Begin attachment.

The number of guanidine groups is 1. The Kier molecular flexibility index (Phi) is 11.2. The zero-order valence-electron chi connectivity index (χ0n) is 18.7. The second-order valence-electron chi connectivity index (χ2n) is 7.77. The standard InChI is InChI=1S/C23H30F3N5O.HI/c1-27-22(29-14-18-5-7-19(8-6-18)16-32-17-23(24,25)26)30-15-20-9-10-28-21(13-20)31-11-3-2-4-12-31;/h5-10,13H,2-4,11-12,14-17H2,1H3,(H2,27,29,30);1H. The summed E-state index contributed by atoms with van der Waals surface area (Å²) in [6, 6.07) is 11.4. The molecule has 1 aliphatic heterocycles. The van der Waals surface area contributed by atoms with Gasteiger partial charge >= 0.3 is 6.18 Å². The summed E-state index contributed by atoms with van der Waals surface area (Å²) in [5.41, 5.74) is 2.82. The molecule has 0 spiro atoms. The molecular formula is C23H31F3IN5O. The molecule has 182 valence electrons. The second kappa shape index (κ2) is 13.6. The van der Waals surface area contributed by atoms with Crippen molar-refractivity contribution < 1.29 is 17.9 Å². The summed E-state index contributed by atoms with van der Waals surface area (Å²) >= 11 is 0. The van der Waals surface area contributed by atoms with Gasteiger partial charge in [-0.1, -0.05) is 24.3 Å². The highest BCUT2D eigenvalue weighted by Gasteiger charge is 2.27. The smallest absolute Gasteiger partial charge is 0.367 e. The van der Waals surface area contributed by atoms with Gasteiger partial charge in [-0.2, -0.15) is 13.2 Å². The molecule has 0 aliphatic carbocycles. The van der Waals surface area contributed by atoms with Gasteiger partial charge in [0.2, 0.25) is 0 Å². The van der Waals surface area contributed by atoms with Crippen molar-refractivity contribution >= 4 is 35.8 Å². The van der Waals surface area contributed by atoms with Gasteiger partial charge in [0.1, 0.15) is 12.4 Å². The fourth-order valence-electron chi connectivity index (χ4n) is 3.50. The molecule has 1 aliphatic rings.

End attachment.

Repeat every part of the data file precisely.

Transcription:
The number of guanidine groups is 1. The Kier molecular flexibility index (Phi) is 11.2. The zero-order valence-electron chi connectivity index (χ0n) is 18.7. The second-order valence-electron chi connectivity index (χ2n) is 7.77. The standard InChI is InChI=1S/C23H30F3N5O.HI/c1-27-22(29-14-18-5-7-19(8-6-18)16-32-17-23(24,25)26)30-15-20-9-10-28-21(13-20)31-11-3-2-4-12-31;/h5-10,13H,2-4,11-12,14-17H2,1H3,(H2,27,29,30);1H. The summed E-state index contributed by atoms with van der Waals surface area (Å²) in [6, 6.07) is 11.4. The molecule has 1 aliphatic heterocycles. The van der Waals surface area contributed by atoms with Gasteiger partial charge >= 0.3 is 6.18 Å². The summed E-state index contributed by atoms with van der Waals surface area (Å²) in [5.41, 5.74) is 2.82. The molecule has 0 spiro atoms. The molecular formula is C23H31F3IN5O. The molecule has 182 valence electrons. The second kappa shape index (κ2) is 13.6. The van der Waals surface area contributed by atoms with Crippen molar-refractivity contribution < 1.29 is 17.9 Å². The summed E-state index contributed by atoms with van der Waals surface area (Å²) >= 11 is 0. The van der Waals surface area contributed by atoms with Gasteiger partial charge in [-0.1, -0.05) is 24.3 Å². The highest BCUT2D eigenvalue weighted by Gasteiger charge is 2.27. The smallest absolute Gasteiger partial charge is 0.367 e. The van der Waals surface area contributed by atoms with Gasteiger partial charge in [-0.2, -0.15) is 13.2 Å². The molecule has 0 aliphatic carbocycles. The van der Waals surface area contributed by atoms with Gasteiger partial charge in [0.2, 0.25) is 0 Å². The van der Waals surface area contributed by atoms with Crippen molar-refractivity contribution >= 4 is 35.8 Å². The van der Waals surface area contributed by atoms with Gasteiger partial charge in [0.1, 0.15) is 12.4 Å². The fourth-order valence-electron chi connectivity index (χ4n) is 3.50. The molecule has 1 aliphatic rings.